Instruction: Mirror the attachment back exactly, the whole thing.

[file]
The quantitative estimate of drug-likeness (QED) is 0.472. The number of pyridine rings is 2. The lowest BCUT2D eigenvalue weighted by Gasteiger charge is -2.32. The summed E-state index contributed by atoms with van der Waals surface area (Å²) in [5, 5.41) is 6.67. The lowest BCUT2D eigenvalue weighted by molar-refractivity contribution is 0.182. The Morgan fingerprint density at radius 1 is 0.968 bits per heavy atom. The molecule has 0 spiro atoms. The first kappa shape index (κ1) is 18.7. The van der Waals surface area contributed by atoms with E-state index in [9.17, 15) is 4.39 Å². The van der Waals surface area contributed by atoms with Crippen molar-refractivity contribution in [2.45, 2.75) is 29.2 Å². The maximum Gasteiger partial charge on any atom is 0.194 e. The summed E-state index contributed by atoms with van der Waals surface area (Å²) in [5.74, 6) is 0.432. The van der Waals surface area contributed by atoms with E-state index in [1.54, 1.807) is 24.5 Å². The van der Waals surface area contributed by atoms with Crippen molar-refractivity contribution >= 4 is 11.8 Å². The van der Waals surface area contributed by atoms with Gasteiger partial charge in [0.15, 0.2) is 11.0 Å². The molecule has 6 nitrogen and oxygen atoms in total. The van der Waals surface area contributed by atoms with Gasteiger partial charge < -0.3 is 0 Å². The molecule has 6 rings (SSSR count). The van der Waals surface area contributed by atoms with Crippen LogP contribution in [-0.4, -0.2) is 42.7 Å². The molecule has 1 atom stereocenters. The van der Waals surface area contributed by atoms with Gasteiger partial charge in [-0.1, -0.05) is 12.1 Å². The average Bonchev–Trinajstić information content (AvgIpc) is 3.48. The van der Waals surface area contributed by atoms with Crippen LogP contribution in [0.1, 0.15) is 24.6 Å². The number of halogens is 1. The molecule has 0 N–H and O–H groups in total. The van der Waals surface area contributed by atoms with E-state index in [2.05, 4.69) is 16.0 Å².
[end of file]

The quantitative estimate of drug-likeness (QED) is 0.472. The number of pyridine rings is 2. The lowest BCUT2D eigenvalue weighted by Gasteiger charge is -2.32. The summed E-state index contributed by atoms with van der Waals surface area (Å²) in [5, 5.41) is 6.67. The lowest BCUT2D eigenvalue weighted by molar-refractivity contribution is 0.182. The Morgan fingerprint density at radius 1 is 0.968 bits per heavy atom. The molecule has 0 spiro atoms. The first kappa shape index (κ1) is 18.7. The van der Waals surface area contributed by atoms with E-state index in [9.17, 15) is 4.39 Å². The van der Waals surface area contributed by atoms with Crippen molar-refractivity contribution in [2.45, 2.75) is 29.2 Å². The maximum Gasteiger partial charge on any atom is 0.194 e. The summed E-state index contributed by atoms with van der Waals surface area (Å²) in [5.74, 6) is 0.432. The van der Waals surface area contributed by atoms with E-state index in [1.54, 1.807) is 24.5 Å². The van der Waals surface area contributed by atoms with Crippen molar-refractivity contribution >= 4 is 11.8 Å². The van der Waals surface area contributed by atoms with Gasteiger partial charge in [0.15, 0.2) is 11.0 Å². The molecule has 6 nitrogen and oxygen atoms in total. The van der Waals surface area contributed by atoms with Gasteiger partial charge < -0.3 is 0 Å². The molecule has 6 rings (SSSR count). The van der Waals surface area contributed by atoms with Crippen LogP contribution in [-0.4, -0.2) is 42.7 Å². The molecule has 1 atom stereocenters. The van der Waals surface area contributed by atoms with Gasteiger partial charge in [-0.1, -0.05) is 12.1 Å². The average Bonchev–Trinajstić information content (AvgIpc) is 3.48. The van der Waals surface area contributed by atoms with Crippen LogP contribution in [0.1, 0.15) is 24.6 Å². The number of halogens is 1. The molecule has 0 N–H and O–H groups in total. The van der Waals surface area contributed by atoms with E-state index in [2.05, 4.69) is 16.0 Å².